The 'Wacom iPad' is here: Cintiq Companion tablet launched with Windows 8 and Android versions

Wacom has surprised us by launching two tablets that combine its powerful pen tools with the ability to work wherever you want without being tethered to a laptop or desktop.

Originally hinted at back in March, and trailed by a promo video a few weeks ago, we've been wondering whether Wacom would create a full tablet PC – which would give users access to high-end creative tools such as Photoshop and Corel Painter – or a smaller Android-based 'digital sketchbook'. We weren't expecting both, which is what the company has delivered in the form of the Cintiq Companion and the Cintiq Companion Hybrid respectively.

Wacom Cintiq Companion specs

Spot the difference: the Cintiq Companion (above top) and the Cintiq Companion Hybrid (above bottom)

From the outside, both the Windows 8 and Android version are near identical. Both have 13.3-inch, 1,920 x 1,080 screens – the same as the Cintiq 13HD Wacom released earlier this year. Unlike the Cintiq 13HD, both tablets support multi-touch input like the Cintiq 24HD Touch. The tablets' overall design clearly draws on Wacom's Cintiq and Intuos lines of tablets – and feature the standard D-pad style Rocker Ring and ExpressKey shortcut buttons creatives will be used to from those previous Wacom tablets.

The 13.3-inch screens are high-quality IPS displays with 178-degree viewing angles both horizontally and vertically – which should make it easy to see what's on screen whether you're sketching in the park or train, or showing off your work to a group of clients.

As with the Cintiq 13HD, the Cintiq Companions both support 2,048 levels of pressure sensitivity through the Pro pen, which ships with both a travel case (below) and desk stand to keep your nibs and coloured rings safe wherever you are. Both are also compatible with other Wacom pens, including the Art Pen, Classic Pen and Grip Pen.

Both tablets ship with an adjustable stand allows both tablets to be used at a range of angles from fully flat on a desk or your lap, to propped up a tad for more comfort, to near-vertical for presenting or demoing.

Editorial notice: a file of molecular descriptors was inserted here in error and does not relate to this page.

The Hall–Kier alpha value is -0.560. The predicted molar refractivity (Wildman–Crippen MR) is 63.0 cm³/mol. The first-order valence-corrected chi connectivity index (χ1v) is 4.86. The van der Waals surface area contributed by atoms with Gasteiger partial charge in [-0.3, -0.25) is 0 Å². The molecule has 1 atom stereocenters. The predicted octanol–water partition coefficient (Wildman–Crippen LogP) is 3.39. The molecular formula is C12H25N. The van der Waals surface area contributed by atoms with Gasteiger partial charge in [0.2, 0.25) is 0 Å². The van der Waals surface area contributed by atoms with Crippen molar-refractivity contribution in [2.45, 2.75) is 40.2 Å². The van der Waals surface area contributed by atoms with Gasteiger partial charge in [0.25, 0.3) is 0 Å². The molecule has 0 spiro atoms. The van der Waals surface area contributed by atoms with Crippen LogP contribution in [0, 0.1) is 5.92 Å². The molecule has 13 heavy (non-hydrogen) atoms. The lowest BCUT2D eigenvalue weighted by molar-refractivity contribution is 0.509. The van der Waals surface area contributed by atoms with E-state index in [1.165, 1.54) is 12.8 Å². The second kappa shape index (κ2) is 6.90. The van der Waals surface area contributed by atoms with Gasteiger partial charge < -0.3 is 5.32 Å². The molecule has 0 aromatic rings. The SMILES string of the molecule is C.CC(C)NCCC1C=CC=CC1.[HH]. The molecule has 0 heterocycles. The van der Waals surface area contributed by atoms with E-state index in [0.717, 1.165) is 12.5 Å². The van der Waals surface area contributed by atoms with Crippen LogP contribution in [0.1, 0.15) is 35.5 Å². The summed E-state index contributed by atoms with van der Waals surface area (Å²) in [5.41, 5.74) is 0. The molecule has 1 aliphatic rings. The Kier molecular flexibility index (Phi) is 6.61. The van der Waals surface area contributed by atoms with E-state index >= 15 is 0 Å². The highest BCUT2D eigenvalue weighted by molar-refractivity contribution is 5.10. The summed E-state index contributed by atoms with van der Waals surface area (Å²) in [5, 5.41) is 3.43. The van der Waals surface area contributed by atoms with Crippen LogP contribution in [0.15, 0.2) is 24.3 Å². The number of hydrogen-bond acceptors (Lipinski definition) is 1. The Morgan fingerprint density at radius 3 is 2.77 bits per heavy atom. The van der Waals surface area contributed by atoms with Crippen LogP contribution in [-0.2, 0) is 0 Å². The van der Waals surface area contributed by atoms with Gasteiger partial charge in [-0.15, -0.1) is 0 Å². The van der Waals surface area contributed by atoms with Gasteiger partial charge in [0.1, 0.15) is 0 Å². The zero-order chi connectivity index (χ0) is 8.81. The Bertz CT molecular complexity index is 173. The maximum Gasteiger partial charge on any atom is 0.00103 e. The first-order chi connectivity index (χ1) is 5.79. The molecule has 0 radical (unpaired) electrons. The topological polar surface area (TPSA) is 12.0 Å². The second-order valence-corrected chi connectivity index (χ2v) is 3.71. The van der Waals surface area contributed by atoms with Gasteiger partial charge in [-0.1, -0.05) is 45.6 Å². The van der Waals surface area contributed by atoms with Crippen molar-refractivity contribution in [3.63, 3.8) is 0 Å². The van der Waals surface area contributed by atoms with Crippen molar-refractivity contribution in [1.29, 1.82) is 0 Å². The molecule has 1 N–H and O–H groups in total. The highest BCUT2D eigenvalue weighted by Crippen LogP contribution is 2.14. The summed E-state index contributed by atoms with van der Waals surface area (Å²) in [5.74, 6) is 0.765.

Other features common across both models include Micro-HDMI video out for adding a second display (such as if you're using the Cintiq Companion in a pitch presentation or lecture), front and rear cameras (2Mp and 8Mp respectively), 802.11b/g/n Wi-Fi, GPS, an accelerometer, and USB ports for connectivity. However, while the Windows-powered Cintiq Companion has two USB 3.0 ports, the Android Cintiq Companion Hybrid has a single USB 2.0 port.

Wacom claims at battery life of seven hours for each model, which should be long enough for a good stint in the park – though we've no news on how the screen will fair in the sunshine.

Wacom Cintiq Companion vs Cintiq Companion Hybrid

The differences are almost all internal – and in who the tablets are aimed at. The Cintiq Companion is a full-spec creative tool that Wacom claims is more than capable of running demanding day-to-day creative tools such as Photoshop, Illustrator, Corel Painter and Autodesk's Sketchbook Pro – while the Cintiq Companion Hybrid is for dooming and drafting using a set of Wacom's own creative applications (plus Android apps such as Photoshop Touch and that platform's version of Sketchbook Pro, we imagine).

The full-spec Cintiq Companion (above) has an Intel Core i7 3517U processor running at 1.9GHz and 8GB of RAM. You can buy it with either a 256GB or 512GB SSD drive. The internal storage can be expanded with Micro SD cards (which currently offer up to 64GB of storage).

Both run Windows 8, though the higher-end model runs Windows 8 Pro, which adds corporate network tools you probably don't care about. It has Bluetooth 4.0 connectivty.

The Cintiq Companion Hybrid (above) has an Nvidia Tegra4 quad-core processor and runs Android 4.2 (known as Jelly Bean). Again there are two versions: 16GB of storage or 32GB (both have 2GB of RAM). Again a Micro SD card slot offers up to 64GB of additional storage.

This Android tablet ships with two Wacom-created sketching apps: Wacom Creative Canvas for painting and sketching and Wacom Manga Canvas for, er, painting and sketching Manga artworks (us neither).

In a bit of technical wizardry, when you plug the Cintiq Companion Hybrid into a Mac or Windows computer, it turns into a standard Cintiq – allowing you to work in Photoshop, Painter et al as if you'd plugged in a standard Cintiq 13HD.

Wacom is selling an optional bluetooth keyboard for the Cintiq Companion – though you could use any Windows 8-compatible USB or wireless keyboard.

Wacom Cintiq Companion release date and pricing

Both models are due in October. The Cintiq Companion costs £1,375 plus VAT for the 256GB version and £1666.67 for the 512GB version. The Cintiq Companion Hybrid costs £999.99 for the 16GB version and and £1,083 for the 32GB version.

Digital Arts expects to get a first chance to get our hands on the Cintiq Companion and Cintiq Companion Hybrid at the IFA show in Berlin from September 6-11. Tune in then for our first hands-on review of the Cintiq Companion and Cintiq Companion Hybrid.

Update 10.50am: Wacom has confirmed that the Cintiq Companion has Bluetooth 4.0 and the Cintiq Companion Hybrid has Bluetooth 3.0. The eariler information was supplied to us was incorrect.

Update 21/8/13: Wacom has confirmed that both models of the Cintiq Companion have 8GB RAM. The eariler information was supplied to us was incorrect.

Note: We may earn a commission when you buy through links on our site, at no extra cost to you. This doesn't affect our editorial independence. Learn more.

Read Next...